Scammers Can Mine for Gold in Obamacare Tax Credits
Printer-friendly versionPDF version
a a
 
Type Size: Small
The Fiscal Times
December 4, 2013

The troubled website HealthCare.gov may finally be working – but Obamacare has bigger problems ahead.

This time, the challenges are connected to the Internal Revenue Service, a key player in the law’s implementation. The IRS is tasked with enforcing tax penalties as well as issuing tax credits and subsidies to low and middle-income Americans who purchase health insurance under the Affordable Care Act.

Related: Why Your Tax Returns Aren’t Safe with the IRS

This will require obtaining and storing sensitive taxpayer information to determine who will receive these benefits and how much they will receive. Though the IRS can accurately determine eligibility, it lacks a fraud detection strategy, which means millions of tax dollars are vulnerable to tax cheats looking to cash in on the subsidies, according to a watchdog report released Tuesday.

The IRS “may not be capable of identifying ACA refund fraud or schemes under its existing security controls and anti-fraud programs,” the report by the Treasury Inspector General for Tax Administration (TIGTA) said. “It is important for the IRS to thoroughly consider fraud threats and risks that could impact new ACA systems.”

These subsidies are available to all Americans earning up to $46,000 a year or families of four earning up to $94,000 and can be immediately applied to health-insurance premiums. Just 30 percent of those who signed up for health insurance through the exchanges in October qualified for the subsidies, according to Avalere Health, an advisory firm. That is likely to increase, along with enrollment numbers. The same firm estimates that by the end of next year, 84 percent will qualify for the subsidies.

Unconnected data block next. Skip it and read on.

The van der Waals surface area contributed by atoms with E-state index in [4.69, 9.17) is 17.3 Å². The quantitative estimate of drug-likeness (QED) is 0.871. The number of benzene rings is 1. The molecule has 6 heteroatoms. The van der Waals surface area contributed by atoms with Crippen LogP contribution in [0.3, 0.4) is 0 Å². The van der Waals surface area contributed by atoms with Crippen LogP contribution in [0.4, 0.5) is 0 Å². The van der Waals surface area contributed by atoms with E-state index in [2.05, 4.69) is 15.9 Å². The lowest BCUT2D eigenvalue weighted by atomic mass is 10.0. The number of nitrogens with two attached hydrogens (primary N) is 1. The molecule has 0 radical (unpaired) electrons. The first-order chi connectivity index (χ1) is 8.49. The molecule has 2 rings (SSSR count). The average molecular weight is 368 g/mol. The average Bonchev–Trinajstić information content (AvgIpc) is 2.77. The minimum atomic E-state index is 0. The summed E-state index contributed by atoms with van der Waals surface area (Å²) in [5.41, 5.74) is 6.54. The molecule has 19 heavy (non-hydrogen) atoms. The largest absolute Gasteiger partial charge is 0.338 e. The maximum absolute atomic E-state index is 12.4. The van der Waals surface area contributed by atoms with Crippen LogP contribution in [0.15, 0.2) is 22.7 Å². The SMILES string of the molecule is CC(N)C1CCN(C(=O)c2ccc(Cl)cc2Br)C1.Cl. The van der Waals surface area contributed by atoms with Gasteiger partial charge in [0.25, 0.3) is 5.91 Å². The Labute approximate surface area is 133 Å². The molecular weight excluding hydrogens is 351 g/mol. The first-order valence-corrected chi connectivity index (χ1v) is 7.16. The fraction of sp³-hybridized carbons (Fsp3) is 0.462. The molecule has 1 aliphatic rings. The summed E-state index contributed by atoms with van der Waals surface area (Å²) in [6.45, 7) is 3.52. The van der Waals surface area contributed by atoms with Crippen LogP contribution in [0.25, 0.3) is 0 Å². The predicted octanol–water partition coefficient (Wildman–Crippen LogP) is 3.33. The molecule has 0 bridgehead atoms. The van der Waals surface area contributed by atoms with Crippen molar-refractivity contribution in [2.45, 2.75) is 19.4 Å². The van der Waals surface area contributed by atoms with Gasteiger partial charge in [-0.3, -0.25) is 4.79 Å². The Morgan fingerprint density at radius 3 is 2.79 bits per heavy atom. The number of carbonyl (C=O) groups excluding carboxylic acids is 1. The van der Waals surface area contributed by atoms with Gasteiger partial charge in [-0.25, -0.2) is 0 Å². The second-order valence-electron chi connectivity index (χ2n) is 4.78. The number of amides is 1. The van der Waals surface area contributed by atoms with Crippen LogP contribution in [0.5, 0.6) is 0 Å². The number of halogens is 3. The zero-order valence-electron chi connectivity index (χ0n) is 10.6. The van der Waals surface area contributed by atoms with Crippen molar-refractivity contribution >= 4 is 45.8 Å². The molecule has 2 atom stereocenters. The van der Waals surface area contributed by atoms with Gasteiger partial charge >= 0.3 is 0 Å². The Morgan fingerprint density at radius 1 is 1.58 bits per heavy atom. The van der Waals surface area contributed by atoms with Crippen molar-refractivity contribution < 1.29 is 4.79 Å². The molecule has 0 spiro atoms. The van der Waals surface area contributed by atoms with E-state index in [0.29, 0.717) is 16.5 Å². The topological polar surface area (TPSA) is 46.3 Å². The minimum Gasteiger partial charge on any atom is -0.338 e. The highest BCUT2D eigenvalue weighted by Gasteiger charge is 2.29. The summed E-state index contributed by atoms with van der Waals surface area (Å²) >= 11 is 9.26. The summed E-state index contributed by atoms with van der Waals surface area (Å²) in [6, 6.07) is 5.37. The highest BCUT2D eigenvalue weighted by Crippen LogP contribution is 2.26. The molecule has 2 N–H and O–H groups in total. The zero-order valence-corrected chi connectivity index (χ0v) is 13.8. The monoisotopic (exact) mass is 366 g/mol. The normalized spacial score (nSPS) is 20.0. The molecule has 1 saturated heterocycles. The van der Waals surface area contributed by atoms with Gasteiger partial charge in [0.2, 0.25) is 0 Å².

That will be a big job for the IRS, which, according to a separate TIGTA report, also has software flaws in the data system that stores sensitive taxpayer information.

“The Obamacare premium subsidies are a fraudster’s dream come true,” said Sen. Orrin Hatch of Utah, the top Republican on the Senate Finance Committee. “The very nature of these credits — pay first, verify a person’s income later — will lead to potentially hundreds of billions of dollars of improper payments.”

This is just the latest in a swath of IRS audits that raise questions about the agency’s ability to enforce key provisions of Obamacare as well as safely store even more taxpayer information.

The interim IRS chief, Danny Werfel, defended his agency’s efforts to implement Obamacare. “The IRS has a strong, effective system in place for administering the Premium Tax Credit,” Werfel said in a statement. “We have a proven track record of safely and securely transmitting federal tax information and we have a robust and secure process in place to deliver this important credit for taxpayers.”  -   Follow Brianna Ehley on Twitter @BriannaEhley

Top Reads from The Fiscal Times:

 

Washington Correspondent Brianna Ehley, based in D.C., covers Congress, government agencies and spending issues, health care, and tax and economic policy for The Fiscal Times.